Winning the War against School Violence
Some feel that school violence is not their problem because they are in denial that it occurs in their school district, school, or affects their own child in any way. The truth is that it affects everyone. It is the job of the not only the teachers but of the parents and community in order for schools to be made safer.
What are schools doing About It?
Well, approximately 84% of schools have what is considered “low security” in order to curb school violence. What this basically means is that there aren’t any metal detectors or security guards in place. There may be cameras at the entryways and various locations throughout the school. Another 11% of schools have moderate security in place, which means there are no metal detectors, but they do have one or more security guards patrolling the school on a full-time or part-time basis. Cameras are also employed in these schools. However, only 2% of schools are using full-on security which includes metal detectors, a full-time security guard, and they control who comes onto campus. This means that there are 3% of schools that are not using any types of security measures whatsoever.
It’s been shown that the schools with the highest number of incidences of violence are those with the most stringent forms of security! However, it is also a fact that low risk schools become victim to school violence as well. Take Columbine, for instance. Columbine was considered a low-risk school and one of the most violent school violence events occurred at this school.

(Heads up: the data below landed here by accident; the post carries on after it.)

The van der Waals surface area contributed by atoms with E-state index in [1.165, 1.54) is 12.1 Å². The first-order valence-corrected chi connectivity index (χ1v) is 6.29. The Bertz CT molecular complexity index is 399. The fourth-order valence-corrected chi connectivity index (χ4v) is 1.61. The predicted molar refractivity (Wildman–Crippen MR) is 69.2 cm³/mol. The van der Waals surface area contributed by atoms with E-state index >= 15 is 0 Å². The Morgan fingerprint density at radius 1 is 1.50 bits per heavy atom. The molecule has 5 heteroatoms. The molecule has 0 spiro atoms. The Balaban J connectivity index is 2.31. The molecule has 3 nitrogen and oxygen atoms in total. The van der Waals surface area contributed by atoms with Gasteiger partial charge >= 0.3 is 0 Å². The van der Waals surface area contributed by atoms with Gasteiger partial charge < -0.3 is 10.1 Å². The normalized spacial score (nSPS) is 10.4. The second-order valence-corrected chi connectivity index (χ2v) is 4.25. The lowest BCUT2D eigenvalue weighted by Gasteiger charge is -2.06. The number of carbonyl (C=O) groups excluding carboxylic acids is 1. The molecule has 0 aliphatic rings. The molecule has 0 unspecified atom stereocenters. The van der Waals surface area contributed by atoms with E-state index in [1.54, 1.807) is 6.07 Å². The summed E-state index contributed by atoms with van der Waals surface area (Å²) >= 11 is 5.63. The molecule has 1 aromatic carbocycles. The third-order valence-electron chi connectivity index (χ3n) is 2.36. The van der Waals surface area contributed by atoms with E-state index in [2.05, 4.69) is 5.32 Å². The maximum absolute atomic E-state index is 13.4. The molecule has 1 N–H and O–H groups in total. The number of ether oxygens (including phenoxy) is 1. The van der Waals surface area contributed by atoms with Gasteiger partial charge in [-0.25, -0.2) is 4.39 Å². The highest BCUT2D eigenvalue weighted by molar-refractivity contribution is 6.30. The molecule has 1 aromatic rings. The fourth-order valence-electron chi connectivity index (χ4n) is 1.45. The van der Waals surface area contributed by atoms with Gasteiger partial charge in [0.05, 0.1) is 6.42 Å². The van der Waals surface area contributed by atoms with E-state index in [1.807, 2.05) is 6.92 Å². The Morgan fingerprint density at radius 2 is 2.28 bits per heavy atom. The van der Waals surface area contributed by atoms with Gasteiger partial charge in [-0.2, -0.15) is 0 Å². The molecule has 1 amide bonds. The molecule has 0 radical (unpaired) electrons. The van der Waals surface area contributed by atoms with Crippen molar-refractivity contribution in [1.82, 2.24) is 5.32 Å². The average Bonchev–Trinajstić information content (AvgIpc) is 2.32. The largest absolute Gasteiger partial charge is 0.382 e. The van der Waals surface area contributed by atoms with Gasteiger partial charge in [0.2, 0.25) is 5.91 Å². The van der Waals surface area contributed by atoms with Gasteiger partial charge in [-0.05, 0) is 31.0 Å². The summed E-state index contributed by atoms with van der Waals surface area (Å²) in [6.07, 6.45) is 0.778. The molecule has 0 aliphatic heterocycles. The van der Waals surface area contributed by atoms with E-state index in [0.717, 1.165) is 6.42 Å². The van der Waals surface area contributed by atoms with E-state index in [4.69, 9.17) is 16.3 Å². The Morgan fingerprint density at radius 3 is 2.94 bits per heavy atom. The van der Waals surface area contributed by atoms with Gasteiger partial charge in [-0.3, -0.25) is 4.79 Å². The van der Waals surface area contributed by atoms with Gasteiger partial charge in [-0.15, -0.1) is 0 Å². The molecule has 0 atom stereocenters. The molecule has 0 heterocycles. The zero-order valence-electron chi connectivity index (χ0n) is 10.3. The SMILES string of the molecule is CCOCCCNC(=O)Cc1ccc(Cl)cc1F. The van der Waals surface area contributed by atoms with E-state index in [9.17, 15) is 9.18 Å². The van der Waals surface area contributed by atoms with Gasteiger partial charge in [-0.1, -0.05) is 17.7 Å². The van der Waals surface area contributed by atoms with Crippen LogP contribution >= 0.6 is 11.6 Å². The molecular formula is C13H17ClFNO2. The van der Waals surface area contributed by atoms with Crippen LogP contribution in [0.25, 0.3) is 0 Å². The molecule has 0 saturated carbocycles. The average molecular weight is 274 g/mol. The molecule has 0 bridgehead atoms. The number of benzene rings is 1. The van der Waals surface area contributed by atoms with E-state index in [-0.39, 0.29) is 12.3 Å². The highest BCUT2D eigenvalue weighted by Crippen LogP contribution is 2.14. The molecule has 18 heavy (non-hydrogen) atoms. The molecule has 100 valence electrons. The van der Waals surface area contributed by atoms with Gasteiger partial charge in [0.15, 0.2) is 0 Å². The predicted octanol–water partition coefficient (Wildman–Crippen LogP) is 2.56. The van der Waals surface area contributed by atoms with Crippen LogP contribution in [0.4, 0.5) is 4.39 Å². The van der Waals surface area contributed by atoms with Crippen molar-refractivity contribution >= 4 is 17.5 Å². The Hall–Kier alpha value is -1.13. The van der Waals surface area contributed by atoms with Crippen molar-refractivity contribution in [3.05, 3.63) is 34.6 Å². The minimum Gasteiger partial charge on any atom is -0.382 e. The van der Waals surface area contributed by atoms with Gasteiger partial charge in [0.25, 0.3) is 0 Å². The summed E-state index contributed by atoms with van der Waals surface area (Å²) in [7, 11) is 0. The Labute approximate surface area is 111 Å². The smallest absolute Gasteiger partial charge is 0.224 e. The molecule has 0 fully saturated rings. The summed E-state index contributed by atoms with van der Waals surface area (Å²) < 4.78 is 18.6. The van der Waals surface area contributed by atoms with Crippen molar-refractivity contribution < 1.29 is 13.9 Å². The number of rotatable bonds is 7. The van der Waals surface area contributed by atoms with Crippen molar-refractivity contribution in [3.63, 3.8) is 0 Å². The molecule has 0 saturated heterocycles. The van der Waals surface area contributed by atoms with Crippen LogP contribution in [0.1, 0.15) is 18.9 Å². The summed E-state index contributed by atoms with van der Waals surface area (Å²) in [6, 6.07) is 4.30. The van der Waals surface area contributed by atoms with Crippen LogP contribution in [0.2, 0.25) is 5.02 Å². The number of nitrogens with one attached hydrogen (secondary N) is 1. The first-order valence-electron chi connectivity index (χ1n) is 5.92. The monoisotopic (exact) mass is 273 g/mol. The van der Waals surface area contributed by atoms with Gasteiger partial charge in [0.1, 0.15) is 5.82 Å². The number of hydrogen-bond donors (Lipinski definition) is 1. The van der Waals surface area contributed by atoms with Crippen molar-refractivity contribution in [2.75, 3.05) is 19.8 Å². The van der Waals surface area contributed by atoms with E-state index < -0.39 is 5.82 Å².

Even if a school does not have extensive security measures in place due to no budget for it or another reason, schools are trying methods such as wearing name badges at all times in order to identify who should be in the building and who shouldn’t be. This prevents violence from entering the school from the outside, but still does nothing for internal violence amongst the students. It does add to the safety of the school, however.
As for what parents can do, there are signs that their children may show if they are a risk and these signs can be reported to a guidance counselor. Those signs are:
- A lack of interest in things once enjoyed
- Mood swings and depression
- Obsession with violent video games
- Violence toward animals or people
- Mentioning death more frequently
- Bringing any type of weapon to school
- Writing that shows despair
- Angry outbursts
Teachers are able to step up as well in watching for the same signs as parents and speaking to parents about these signs. Concerns should also be brought to the attention of the school guidance counselor and the administration. Furthermore, teachers should teach some type of basic anger management techniques if need be and maintain a prejudice-free classroom. It is also wise to look out for bullying that could push a student over the edge. When putting such measures into place, school violence can be reduced significantly.